580 S.W.2d 765 (1979)

COMMERCIAL TRUCK & TRAILER SALES, INC., et al., Petitioners-Defendants, v. Mary C. McCAMPBELL, Administratrix of the Estate of Charles Miller, Deceased, Respondent-Plaintiff.

Supreme Court of Tennessee.

April 2, 1979.

Attorney(s) appearing for the Case

Fred H. Cagle, Jr., John W. Wheeler, William A. Zierer, Ray L. Jenkins, W.P. O'Neil, Bernard E. Bernstein, Knoxville, Kendred A. White, Madisonville, for petitioners-defendants; Frantz, McConnell & Seymour, Hodges, Doughty & Carson, Morton, Lewis, King & Krieg, Bernstein, Susano, Stair & Cohen, Knoxville, of counsel.

Robert W. Ritchie, Joseph M. Tipton, Knoxville, for respondent-plaintiff.


HARBISON, Justice.

This is a combined products liability and legal malpractice action. Respondent, as Administratrix of the deceased victim of an accidental injury, sued six defendants for the death of decedent upon theories of negligence, strict liability in tort and breach of implied warranties under the Uniform Commercial Code. As a precautionary measure, she also sued a seventh defendant, her former attorney, for alleged negligence in failing timely to institute the wrongful death action.

The trial court dismissed the suit as to all defendants. The Court of Appeals affirmed insofar as the malpractice action was concerned, holding venue to be improper. It reversed as to five of the defendants in the personal injury action, holding that the plaintiff was entitled to maintain an action for breach of the statutory warranties, and that this aspect of the suit was governed by the four-year statute of limitations contained in the Uniform Commercial Code, T.C.A. § 47-2-725. These five defendants sought further review by petition for certiorari, and the plaintiff also petitioned for review of the dismissal of the malpractice suit. The petitions of all of these parties were granted.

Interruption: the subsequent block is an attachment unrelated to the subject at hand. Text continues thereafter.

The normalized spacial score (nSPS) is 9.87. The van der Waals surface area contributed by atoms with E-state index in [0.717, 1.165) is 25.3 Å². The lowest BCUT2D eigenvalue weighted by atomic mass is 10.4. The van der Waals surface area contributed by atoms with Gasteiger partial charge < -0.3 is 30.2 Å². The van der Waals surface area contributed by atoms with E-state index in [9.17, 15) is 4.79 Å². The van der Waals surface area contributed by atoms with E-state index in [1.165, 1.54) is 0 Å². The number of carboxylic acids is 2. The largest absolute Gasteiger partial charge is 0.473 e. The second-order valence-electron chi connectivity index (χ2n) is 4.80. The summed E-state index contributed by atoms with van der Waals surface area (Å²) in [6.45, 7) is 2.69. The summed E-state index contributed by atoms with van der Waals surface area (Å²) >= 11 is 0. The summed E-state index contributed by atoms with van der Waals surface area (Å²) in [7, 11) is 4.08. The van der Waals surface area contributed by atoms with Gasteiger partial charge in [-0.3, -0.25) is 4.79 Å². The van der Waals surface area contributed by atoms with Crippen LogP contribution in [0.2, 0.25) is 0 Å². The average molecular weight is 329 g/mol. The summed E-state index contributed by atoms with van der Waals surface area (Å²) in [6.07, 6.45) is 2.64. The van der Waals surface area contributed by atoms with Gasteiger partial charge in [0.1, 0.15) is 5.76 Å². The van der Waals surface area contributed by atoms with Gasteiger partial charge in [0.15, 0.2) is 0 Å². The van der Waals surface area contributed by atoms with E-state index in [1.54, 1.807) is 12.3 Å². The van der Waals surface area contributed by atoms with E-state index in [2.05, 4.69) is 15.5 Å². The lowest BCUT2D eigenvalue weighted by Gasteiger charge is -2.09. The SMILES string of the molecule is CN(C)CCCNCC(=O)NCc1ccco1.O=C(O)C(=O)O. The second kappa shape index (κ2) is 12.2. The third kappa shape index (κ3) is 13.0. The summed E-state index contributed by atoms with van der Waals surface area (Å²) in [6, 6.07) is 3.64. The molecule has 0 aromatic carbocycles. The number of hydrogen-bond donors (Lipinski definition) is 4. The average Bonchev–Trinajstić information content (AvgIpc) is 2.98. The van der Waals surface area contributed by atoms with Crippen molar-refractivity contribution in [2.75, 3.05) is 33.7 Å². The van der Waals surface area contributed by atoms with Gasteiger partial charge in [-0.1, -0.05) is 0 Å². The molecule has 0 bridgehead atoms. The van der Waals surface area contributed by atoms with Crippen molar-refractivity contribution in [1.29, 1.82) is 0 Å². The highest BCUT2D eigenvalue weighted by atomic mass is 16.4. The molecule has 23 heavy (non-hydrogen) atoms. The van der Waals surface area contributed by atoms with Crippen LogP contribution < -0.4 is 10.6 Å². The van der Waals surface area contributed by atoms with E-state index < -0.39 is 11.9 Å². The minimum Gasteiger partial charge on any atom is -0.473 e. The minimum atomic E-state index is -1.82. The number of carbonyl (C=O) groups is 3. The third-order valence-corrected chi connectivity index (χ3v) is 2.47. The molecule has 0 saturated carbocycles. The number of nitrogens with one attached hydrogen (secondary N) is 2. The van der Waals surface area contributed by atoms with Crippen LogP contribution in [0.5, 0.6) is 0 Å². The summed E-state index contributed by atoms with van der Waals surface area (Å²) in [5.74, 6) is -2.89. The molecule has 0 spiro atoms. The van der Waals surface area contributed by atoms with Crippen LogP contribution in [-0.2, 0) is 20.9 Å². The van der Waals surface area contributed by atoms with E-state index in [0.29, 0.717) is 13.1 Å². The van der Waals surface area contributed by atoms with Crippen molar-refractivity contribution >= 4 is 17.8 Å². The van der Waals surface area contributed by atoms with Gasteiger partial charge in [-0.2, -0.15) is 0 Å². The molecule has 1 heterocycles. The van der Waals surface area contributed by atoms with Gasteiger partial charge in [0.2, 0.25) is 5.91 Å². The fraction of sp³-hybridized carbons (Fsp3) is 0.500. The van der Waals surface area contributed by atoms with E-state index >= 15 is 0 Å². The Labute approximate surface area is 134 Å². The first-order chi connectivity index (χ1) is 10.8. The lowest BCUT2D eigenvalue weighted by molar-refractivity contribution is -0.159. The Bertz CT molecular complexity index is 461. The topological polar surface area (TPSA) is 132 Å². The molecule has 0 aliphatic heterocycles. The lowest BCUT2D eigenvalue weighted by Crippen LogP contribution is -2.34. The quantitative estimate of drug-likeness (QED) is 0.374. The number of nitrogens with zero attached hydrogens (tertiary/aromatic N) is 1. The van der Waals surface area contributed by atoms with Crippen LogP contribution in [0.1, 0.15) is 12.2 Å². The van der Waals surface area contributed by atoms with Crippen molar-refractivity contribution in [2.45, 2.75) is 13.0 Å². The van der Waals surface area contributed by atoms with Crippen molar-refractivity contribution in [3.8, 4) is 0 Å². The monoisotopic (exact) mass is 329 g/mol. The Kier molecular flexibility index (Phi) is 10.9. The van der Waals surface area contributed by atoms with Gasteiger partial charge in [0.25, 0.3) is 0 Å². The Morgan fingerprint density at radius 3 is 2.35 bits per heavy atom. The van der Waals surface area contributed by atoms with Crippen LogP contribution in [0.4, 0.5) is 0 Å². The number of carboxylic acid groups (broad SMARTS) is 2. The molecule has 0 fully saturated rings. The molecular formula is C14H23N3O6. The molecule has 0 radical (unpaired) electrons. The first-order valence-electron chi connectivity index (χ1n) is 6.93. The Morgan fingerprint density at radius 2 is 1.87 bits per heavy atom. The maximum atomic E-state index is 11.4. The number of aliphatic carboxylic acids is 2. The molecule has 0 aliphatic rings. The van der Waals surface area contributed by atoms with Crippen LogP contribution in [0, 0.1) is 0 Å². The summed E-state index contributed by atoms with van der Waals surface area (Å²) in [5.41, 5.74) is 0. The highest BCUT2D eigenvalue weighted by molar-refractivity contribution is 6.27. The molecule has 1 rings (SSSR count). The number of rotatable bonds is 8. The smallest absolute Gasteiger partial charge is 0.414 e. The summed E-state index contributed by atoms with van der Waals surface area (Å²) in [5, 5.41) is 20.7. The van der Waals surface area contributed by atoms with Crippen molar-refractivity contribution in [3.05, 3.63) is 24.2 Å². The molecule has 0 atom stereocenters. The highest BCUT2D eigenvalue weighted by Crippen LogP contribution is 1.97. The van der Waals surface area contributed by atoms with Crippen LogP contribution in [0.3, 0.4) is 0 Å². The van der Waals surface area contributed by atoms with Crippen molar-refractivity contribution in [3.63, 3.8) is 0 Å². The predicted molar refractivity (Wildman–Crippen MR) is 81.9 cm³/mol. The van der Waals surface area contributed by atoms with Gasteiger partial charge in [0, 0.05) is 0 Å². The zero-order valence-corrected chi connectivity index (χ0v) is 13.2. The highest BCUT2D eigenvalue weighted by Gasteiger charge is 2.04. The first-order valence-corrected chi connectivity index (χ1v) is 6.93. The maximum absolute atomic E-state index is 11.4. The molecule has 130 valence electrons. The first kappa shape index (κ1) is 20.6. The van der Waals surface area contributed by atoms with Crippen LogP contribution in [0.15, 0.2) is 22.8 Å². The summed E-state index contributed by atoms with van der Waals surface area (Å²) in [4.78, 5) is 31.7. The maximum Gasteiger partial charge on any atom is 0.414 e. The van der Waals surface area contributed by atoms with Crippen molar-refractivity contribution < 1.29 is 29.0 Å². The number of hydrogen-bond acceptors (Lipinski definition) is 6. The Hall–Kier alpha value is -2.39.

A. The Parties and the Pleadings

The complaint sought damages for injuries and the subsequent death of Charles Miller from an accident which occurred in February, 1974. The action was brought by the administratrix and next-of-kin of the decedent, Mrs. Mary C. McCampbell.

The complaint alleged that the decedent was injured when a dump-truck, owned by defendant Eugene Crawley, was delivering gravel to the decedent's property in Monroe County, Tennessee. It was alleged that a hoist failed while the truck bed was in a raised position, causing the bed to tilt and the gravel to be spilled upon the decedent. Allegedly as a result of injuries sustained in this accident, the decedent died on March 3, 1974, a little less than one month later.

The complaint contained various allegations of common-law negligence against Crawley, the owner of the vehicle, based primarily upon conduct of his employee and driver, Daniel R. Plemons.

The other five defendants to this part of the action were sued on theories of strict liability, negligence and breach of warranties of merchantability and fitness for particular purposes. The complaint alleged that the defendant American Lease Plans, Inc., either sold the truck to Eugene Crawley or transferred it to him under a lease-purchase agreement. It was alleged that American Lease Plans, Inc., was engaged in the business of leasing and selling the type of vehicle involved in the accident. The defendant Commercial Truck & Trailer Sales, Inc., was also alleged to be engaged in the business of assembling and selling such vehicles. The complaint stated that the latter company actually delivered the truck to Eugene Crawley but did so under an arrangement whereby American Lease Plans, Inc., would ultimately sell it to him.